Needless to say, this type of contest would not be needed today. Artificial intelligence (AI) can optimize segments for outcomes, such as highly valuing new offerings, much faster than teams of human data scientists ever could.

This analysis of massive data sets using AI has led to a new field of customer insights generation we call Progressive Customer Profiling.

Progressive Customer Profiling

The key to winning the Netflix Prize was to find a number of profiles (sometimes referred to as personas or segments) that were large enough and powerful enough — when activated against — to greatly improve the bottom line. Although the entire Netflix data set only needed to be improved by 10%, the winning algorithm found “veins of gold” in the form of segments that were likely to respond to targeted recommendations at much greater rates than just 1-out-of-10. Back then, the data set was only one source of owned data.

Much has changed.

Today, because of the advent of customer data platforms (CDPs), many owned data sets can be stitched together, expanding the number of attributes upon which AI can apply its predictive models. It’s a level of customer understanding that was unheard of even 10 years ago.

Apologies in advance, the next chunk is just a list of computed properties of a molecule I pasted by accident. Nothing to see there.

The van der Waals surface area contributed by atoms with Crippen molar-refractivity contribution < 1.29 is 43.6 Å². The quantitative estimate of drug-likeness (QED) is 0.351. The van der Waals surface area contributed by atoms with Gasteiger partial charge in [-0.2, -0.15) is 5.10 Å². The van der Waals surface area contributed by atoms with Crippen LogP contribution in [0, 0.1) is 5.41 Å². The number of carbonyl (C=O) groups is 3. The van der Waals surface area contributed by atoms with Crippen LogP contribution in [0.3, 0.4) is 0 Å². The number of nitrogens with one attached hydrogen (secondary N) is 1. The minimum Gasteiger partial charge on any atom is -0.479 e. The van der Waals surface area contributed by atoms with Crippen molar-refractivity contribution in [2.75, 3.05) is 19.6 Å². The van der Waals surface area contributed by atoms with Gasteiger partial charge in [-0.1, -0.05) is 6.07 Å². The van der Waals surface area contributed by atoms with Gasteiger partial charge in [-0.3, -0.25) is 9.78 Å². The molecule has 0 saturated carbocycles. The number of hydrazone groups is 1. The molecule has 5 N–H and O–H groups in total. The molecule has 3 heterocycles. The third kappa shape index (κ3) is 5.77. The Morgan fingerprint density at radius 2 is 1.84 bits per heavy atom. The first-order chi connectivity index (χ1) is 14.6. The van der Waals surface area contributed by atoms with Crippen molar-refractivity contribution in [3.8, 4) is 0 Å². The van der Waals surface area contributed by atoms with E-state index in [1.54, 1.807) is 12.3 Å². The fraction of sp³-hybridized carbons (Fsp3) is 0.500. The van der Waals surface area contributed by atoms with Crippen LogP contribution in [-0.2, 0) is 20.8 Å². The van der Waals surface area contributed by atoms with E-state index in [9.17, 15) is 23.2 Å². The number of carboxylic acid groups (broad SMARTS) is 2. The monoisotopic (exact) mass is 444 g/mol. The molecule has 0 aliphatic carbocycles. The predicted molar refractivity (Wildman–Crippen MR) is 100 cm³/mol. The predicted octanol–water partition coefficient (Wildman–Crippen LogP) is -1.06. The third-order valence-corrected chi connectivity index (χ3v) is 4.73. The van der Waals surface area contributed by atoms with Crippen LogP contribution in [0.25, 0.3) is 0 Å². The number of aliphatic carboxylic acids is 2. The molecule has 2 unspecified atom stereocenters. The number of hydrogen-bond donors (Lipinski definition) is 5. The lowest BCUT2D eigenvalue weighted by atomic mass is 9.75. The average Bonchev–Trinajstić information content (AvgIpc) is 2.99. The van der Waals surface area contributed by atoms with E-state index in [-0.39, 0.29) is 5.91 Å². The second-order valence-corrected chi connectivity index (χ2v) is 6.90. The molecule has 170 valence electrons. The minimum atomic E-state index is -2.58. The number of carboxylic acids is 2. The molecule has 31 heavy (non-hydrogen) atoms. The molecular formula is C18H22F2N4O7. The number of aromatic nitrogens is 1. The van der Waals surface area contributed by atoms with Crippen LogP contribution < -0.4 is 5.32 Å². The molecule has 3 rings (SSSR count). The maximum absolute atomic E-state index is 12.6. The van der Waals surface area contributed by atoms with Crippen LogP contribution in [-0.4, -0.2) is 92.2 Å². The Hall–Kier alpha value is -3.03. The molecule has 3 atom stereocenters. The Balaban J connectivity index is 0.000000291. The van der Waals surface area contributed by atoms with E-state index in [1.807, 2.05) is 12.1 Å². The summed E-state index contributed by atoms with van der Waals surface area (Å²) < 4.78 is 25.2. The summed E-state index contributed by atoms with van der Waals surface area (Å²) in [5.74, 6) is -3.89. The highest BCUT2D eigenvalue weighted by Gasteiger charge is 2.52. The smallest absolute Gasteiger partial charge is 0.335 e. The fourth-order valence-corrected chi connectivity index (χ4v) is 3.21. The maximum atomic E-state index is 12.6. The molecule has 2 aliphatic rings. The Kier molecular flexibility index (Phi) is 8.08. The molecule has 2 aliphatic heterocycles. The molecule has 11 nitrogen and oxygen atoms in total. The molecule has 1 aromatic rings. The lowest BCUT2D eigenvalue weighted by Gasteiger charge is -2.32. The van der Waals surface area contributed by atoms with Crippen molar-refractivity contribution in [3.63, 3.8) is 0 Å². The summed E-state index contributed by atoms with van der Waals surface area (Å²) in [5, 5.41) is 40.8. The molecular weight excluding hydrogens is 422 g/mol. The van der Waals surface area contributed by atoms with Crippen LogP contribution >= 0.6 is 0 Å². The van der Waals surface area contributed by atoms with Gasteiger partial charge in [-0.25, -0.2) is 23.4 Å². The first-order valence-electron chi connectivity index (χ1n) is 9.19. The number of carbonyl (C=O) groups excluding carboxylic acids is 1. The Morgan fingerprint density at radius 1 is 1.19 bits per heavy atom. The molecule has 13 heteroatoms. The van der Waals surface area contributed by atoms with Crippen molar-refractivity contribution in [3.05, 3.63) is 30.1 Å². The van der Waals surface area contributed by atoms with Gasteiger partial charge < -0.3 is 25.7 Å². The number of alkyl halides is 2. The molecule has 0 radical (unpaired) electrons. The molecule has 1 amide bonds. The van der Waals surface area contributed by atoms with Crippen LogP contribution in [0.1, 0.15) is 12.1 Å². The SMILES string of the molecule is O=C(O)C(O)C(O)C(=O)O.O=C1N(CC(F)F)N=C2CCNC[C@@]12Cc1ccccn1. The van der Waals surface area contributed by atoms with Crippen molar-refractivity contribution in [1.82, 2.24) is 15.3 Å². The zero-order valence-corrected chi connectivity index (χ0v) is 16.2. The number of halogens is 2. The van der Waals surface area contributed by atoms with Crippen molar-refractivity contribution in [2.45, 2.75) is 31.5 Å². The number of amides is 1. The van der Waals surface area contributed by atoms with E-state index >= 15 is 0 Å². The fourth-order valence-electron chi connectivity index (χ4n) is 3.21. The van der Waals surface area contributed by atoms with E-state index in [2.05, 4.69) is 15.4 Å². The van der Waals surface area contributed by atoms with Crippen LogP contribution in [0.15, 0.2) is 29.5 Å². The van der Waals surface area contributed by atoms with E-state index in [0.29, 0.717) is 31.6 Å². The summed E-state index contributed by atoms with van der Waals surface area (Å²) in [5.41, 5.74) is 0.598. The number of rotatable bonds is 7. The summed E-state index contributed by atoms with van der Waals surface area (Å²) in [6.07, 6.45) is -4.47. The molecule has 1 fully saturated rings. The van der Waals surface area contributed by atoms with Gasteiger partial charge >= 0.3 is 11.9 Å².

What’s more, this customer knowledge can expand in milliseconds. Thanks to real-time data collection, customer profiling is immediate, and capable of identifying latent needs that are strong but fleeting. As David Ogilvy wrote many years ago in his book on advertising and direct response, “You aren't advertising to a standing army; you are advertising to a moving parade.”

Arguably, some latent needs are neither fleeting nor niche. But most of those truly profound needs are identified by direct research, not behavioral data. Automakers late in the last century undoubtedly knew the cupholder was a good idea by studying the growth of fast-food drive-throughs. News of a lawsuit in 1994 by an elderly woman burned by spilled hot coffee only clinched the deal, making cup holders the ubiquitous vehicle feature it is today.

Many other needs are ephemeral -- not as persistent as the persistent need for a place to plant your soda or coffee. This is where real-time AI insights can shine.

By analyzing customer and prospect data with unprecedented power and speed, the capability of targeted selling and cross-selling opportunities on a site or mobile app has never been more attainable. What’s more, Big Data analysis done by R&D and data science teams, facilitated by tools like Adobe’s Customer Journey Analytics (CJA), can help brands pinpoint promising customer profiles for new product tests.

Progressive customer profiling is not new. In the heyday of print catalogs, segments of customers would receive extremely targeted mini-catalogs. The customers welcomed them, voting with their dollars. 

Today we’re marketing to their children and grandchildren online and in their phones, with bespoke recommendations of far greater potency. Moreover, because we’re meeting legitimate customer needs, these marketing advances are truly a win-win. These advances are growing the bottom line through both immediate sales and long-term customer delight.